Elon Musk’s Tesla Roadster and Starman Have Completed Their First Trip Around the Sun

The space-loving Roadster has traveled enough miles to eclipse its warranty coverage over 21,000 times.

byRob Stumpf|
Tesla News photo

About 18 months ago, SpaceX launched a first-generation Tesla Roadster into orbit with a spacesuit-clad dummy aboard for the ride. Recently, the mannequin passenger—affectionately coined "Starman"—completed his first rotation around the sun and is en route to the end of the universe.

Starman began his ascent to the stars in February 2018 as the test payload for SpaceX's Falcon Heavy rocket. He was carefully placed into the driver's seat of company CEO Elon Musk's cherry-red Tesla Roadster and launched into space with the car's radio tuned into David Bowie's 1969 hit, Space Oddity. And so the journey to nowhere began, just a spaceman and his car.

Data from the site tracking Starman's whereabouts shows that the Roadster completed its first orbit in one year, six months, and 12 days after it was first launched into space. In total, it has traveled more than 763 million miles at the time of writing and is currently hurtling through space at an astounding 25,749 miles per hour.

It might seem weird that SpaceX used a car as its test payload, and it admittedly was outside of the norm. But there were a few simple explanations of why the SpaceX team chose such an unorthodox method of testing with an all-new rocket. Should the company have loaded up the Falcon Heavy with a satellite and the rocket experience one of the company's famous rapid unscheduled disassemblies, they could be out much more than the cost of a Tesla Roadster.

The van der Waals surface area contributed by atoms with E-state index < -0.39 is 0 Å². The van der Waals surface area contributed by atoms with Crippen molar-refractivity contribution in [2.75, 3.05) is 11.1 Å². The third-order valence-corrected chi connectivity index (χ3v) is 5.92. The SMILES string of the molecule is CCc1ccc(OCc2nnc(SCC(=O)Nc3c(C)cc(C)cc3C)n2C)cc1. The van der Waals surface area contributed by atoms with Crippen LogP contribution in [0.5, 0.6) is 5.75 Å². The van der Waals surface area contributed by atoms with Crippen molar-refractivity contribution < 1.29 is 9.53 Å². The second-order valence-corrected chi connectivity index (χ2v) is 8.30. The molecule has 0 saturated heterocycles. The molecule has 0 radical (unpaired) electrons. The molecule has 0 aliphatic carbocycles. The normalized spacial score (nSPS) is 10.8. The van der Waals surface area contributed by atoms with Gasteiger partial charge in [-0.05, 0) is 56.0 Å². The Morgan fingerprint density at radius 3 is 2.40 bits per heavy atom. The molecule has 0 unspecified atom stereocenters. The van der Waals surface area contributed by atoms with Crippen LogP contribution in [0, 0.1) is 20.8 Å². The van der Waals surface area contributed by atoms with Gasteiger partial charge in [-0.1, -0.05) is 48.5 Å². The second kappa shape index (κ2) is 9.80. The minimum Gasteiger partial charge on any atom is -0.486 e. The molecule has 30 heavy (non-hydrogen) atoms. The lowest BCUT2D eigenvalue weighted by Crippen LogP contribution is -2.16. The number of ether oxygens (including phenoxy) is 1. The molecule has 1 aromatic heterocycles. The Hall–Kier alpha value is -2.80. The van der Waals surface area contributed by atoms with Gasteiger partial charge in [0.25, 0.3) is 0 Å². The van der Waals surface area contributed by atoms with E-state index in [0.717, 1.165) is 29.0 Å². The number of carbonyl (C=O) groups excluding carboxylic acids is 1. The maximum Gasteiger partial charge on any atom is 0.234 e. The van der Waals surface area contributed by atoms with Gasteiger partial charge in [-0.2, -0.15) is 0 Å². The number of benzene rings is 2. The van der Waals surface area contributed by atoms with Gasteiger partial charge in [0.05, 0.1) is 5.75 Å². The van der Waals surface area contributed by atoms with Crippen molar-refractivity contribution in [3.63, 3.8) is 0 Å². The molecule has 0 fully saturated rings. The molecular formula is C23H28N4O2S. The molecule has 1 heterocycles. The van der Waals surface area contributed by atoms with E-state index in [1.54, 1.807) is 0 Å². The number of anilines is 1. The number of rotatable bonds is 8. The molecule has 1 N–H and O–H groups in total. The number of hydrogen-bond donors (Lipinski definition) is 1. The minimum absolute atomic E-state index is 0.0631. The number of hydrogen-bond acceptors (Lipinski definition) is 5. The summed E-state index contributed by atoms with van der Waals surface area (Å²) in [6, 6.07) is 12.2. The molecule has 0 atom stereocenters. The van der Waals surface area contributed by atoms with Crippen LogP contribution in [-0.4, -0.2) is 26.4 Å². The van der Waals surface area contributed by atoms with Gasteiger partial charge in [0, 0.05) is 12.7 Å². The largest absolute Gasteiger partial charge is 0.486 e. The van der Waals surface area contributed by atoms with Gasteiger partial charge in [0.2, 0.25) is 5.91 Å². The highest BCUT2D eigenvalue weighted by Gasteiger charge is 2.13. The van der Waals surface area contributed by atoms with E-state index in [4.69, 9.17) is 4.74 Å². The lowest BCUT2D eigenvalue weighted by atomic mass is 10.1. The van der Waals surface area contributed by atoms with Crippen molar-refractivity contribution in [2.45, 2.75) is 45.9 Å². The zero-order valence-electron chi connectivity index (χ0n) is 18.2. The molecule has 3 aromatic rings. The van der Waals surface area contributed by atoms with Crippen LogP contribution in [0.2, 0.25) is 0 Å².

But, perhaps more important to Musk was the fact that the stunt was attention-grabbing. This wasn't just any old Tesla—it was the CEO's personal car wrapped up with some space-themed Bowie nostalgia. Plus, it's just entertaining to see a car be launched into the cosmos.

“It’s kind of silly and fun, but I think that silly and fun things are important,” Musk said during an interview about the launch. “Normally, for a new rocket, it launches like a block of concrete, and that’s so boring. The imagery of it is something that’s going to get people excited around the world. And it’s still tripping me out.”

Experts believe that Starman's expedition will bring him back around towards Earth sometime in November 2020, though his flyby won't necessarily be close at just over 32 million miles away. It will, however, be quite some time before the electric car and its occupant pass by their home planet again; trajectory estimations anticipate that after its visit next year, the Roadster won't be close to home again until 2047.